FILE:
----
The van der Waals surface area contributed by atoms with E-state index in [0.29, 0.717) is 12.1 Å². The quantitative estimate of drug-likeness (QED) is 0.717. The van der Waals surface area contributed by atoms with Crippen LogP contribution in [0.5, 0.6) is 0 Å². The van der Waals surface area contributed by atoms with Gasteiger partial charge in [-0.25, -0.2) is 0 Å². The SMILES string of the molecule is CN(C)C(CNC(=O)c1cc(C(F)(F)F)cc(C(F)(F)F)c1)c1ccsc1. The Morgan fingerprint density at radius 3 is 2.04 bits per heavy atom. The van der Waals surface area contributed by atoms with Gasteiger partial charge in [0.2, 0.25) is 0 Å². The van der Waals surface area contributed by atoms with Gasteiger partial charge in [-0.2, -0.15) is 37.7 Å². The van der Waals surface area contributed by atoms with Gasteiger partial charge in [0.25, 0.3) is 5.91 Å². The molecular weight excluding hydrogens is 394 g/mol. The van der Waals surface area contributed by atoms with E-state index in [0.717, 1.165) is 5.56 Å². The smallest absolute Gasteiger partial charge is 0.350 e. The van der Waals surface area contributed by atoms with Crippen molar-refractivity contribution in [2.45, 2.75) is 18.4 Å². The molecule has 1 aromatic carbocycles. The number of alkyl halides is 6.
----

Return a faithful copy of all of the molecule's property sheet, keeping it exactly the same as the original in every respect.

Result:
The van der Waals surface area contributed by atoms with E-state index in [0.29, 0.717) is 12.1 Å². The quantitative estimate of drug-likeness (QED) is 0.717. The van der Waals surface area contributed by atoms with Crippen LogP contribution in [0.5, 0.6) is 0 Å². The van der Waals surface area contributed by atoms with Gasteiger partial charge in [-0.25, -0.2) is 0 Å². The SMILES string of the molecule is CN(C)C(CNC(=O)c1cc(C(F)(F)F)cc(C(F)(F)F)c1)c1ccsc1. The Morgan fingerprint density at radius 3 is 2.04 bits per heavy atom. The van der Waals surface area contributed by atoms with Gasteiger partial charge in [0.2, 0.25) is 0 Å². The van der Waals surface area contributed by atoms with Gasteiger partial charge in [-0.2, -0.15) is 37.7 Å². The van der Waals surface area contributed by atoms with Gasteiger partial charge in [0.25, 0.3) is 5.91 Å². The molecular weight excluding hydrogens is 394 g/mol. The van der Waals surface area contributed by atoms with E-state index in [0.717, 1.165) is 5.56 Å². The smallest absolute Gasteiger partial charge is 0.350 e. The van der Waals surface area contributed by atoms with Crippen molar-refractivity contribution in [2.45, 2.75) is 18.4 Å². The molecule has 1 aromatic carbocycles. The number of alkyl halides is 6.